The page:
Art Gift Economy

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Discussed by Saul Albert in essay, Open Source and Collective Art Practice.


Saul Albert:

" The art world has practitioners far in excess of the number of commissions or residencies it can sustain. Therefore, in order to survive on the proceeds of their work the artist must gain a strong reputation within the art world to attract enough lucrative commissions and residencies.

There is therefore a direct incentive to allow artwork to be seen without asking for payment from the proprietor of the gallery or from the professional art public (*4). It is even more likely (even inevitable) that these people will attend if there is free alcohol too. The fact that this gift giving is common practice at private views, and also that for these events invitations are sent to select lists of the "right" people(*5) , demonstrates that this "gift economy" is robust enough to command investment and trade in reputation (*6).

• The aim then of the artist in the gift economy is to have their work shown, to the betterment of their reputation, and to receive feedback so that they can improve on it. The problem is that in order for their work to be appreciated, they must squander resources of money and energy providing these "gifts", with no guarantee of return. The commercial gallery may provide for this, but only in return for extortionate shares in any profits, and contractual restrictions on copyright. In any case, hardly any artists, even extremely well known can survive on sales of their work alone.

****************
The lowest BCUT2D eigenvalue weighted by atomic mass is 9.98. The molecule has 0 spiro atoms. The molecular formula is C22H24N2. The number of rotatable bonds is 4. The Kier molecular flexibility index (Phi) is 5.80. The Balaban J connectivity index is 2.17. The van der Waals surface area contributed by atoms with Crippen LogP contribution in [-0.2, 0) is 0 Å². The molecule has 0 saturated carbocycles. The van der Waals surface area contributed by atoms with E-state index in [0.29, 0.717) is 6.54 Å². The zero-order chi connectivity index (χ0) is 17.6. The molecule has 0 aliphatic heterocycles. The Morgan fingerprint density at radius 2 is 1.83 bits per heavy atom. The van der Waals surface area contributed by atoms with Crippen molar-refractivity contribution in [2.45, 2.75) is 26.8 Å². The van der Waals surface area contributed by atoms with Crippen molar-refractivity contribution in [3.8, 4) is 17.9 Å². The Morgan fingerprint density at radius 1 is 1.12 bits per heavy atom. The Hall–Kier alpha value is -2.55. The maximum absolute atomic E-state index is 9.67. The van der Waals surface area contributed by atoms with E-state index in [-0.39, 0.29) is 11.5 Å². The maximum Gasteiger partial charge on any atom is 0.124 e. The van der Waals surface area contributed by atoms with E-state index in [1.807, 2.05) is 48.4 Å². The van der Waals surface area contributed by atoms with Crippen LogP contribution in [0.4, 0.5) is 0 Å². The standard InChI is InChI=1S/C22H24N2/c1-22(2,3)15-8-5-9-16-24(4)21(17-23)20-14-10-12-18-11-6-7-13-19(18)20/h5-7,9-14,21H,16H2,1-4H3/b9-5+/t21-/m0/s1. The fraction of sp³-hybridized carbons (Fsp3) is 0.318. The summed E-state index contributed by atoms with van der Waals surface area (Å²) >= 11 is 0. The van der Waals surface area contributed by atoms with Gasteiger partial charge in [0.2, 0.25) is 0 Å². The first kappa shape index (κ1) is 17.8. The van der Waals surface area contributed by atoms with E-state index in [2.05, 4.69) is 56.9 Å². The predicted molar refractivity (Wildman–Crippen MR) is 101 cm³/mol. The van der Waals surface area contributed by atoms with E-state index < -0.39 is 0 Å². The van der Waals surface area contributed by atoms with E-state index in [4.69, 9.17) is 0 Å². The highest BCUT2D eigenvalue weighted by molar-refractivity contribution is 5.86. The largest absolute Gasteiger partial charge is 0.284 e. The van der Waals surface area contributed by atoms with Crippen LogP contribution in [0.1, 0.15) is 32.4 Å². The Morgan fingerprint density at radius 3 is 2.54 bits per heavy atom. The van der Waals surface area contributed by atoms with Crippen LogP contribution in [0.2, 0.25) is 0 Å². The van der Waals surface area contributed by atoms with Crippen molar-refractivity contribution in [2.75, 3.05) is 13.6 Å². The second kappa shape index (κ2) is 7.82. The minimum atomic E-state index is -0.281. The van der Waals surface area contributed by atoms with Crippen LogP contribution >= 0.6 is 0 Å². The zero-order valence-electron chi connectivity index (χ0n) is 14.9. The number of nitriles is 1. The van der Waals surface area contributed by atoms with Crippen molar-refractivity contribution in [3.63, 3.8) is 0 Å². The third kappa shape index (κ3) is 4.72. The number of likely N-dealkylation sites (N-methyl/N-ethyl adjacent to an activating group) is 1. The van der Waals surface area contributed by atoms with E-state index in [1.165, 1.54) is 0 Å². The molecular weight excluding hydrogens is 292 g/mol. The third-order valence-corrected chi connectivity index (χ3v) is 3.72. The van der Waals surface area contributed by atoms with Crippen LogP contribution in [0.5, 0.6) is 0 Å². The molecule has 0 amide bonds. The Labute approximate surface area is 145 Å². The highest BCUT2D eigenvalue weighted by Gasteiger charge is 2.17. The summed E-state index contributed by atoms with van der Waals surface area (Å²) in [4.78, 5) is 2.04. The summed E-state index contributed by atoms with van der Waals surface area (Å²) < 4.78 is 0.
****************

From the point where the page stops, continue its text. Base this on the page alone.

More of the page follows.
With pressures of the day job (teaching part time in art schools for the lucky and successful) and financially motivated pressures from the gallery, a high quality of work is difficult to sustain. By high quality, I mean quality as assessed by the gift economy in which the artist functions. This relies on maintaining a novelty value for the media, satisfying critics, and impressing the professional art public.

• With this analysis of the art gift economy, I do not mean to de-value the notion of good craftsmanship, and the satisfaction gleaned from the completion of a good project, but it is the word "good" which makes this a troublesome notion.

"It appears that any craftsmanship culture ultimately has to structure itself through a reputation game"

Eric S. Raymond argues that, assuming that good craftsmanship is the ultimate aim of the craftsman, the incentive is to maximize opportunity for craftsmanship and the quality of the results. He shows that this in no way conflicts with the idea of a "reputation game" as the currency of a gift economy.

"How can one maximize quality if there is no metric for quality?"

If market forces do not determine the value of an artwork (supply of artworks is far in excess of demand) then what other metric is there other than peer review? This peer review is again subject to the difficulties of an art gift economy regulated by distribution, exposure, and finance." (